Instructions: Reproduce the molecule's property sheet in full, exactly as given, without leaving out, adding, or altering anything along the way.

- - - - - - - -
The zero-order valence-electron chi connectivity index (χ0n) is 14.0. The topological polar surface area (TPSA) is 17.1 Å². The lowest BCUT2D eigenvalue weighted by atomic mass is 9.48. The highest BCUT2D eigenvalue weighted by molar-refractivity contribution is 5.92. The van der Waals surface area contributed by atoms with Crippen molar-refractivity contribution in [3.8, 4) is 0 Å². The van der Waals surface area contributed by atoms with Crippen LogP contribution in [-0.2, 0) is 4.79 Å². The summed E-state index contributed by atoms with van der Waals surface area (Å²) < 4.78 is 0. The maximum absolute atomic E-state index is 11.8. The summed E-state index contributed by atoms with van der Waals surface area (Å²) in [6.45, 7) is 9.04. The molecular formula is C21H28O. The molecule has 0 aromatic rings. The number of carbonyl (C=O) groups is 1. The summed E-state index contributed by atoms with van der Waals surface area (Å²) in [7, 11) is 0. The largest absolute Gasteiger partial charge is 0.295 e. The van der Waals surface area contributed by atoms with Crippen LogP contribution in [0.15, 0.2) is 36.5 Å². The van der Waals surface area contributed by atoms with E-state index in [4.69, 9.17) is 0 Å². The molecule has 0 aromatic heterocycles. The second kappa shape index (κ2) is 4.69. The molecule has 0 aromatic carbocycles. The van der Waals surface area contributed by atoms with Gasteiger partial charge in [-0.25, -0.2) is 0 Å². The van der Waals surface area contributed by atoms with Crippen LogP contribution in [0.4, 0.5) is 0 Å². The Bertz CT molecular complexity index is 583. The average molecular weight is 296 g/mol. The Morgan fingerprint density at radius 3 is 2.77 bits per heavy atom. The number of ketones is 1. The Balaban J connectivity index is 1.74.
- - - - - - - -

The zero-order valence-electron chi connectivity index (χ0n) is 14.0. The topological polar surface area (TPSA) is 17.1 Å². The lowest BCUT2D eigenvalue weighted by atomic mass is 9.48. The highest BCUT2D eigenvalue weighted by molar-refractivity contribution is 5.92. The van der Waals surface area contributed by atoms with Crippen molar-refractivity contribution in [3.8, 4) is 0 Å². The van der Waals surface area contributed by atoms with Crippen LogP contribution in [-0.2, 0) is 4.79 Å². The summed E-state index contributed by atoms with van der Waals surface area (Å²) < 4.78 is 0. The maximum absolute atomic E-state index is 11.8. The summed E-state index contributed by atoms with van der Waals surface area (Å²) in [6.45, 7) is 9.04. The molecular formula is C21H28O. The molecule has 0 aromatic rings. The number of carbonyl (C=O) groups is 1. The summed E-state index contributed by atoms with van der Waals surface area (Å²) in [7, 11) is 0. The largest absolute Gasteiger partial charge is 0.295 e. The van der Waals surface area contributed by atoms with Crippen LogP contribution in [0.15, 0.2) is 36.5 Å². The van der Waals surface area contributed by atoms with E-state index in [4.69, 9.17) is 0 Å². The molecule has 0 aromatic heterocycles. The second kappa shape index (κ2) is 4.69. The molecule has 0 aromatic carbocycles. The van der Waals surface area contributed by atoms with Gasteiger partial charge in [-0.25, -0.2) is 0 Å². The van der Waals surface area contributed by atoms with Crippen LogP contribution in [0.4, 0.5) is 0 Å². The Bertz CT molecular complexity index is 583. The average molecular weight is 296 g/mol. The Morgan fingerprint density at radius 3 is 2.77 bits per heavy atom. The number of ketones is 1. The Balaban J connectivity index is 1.74.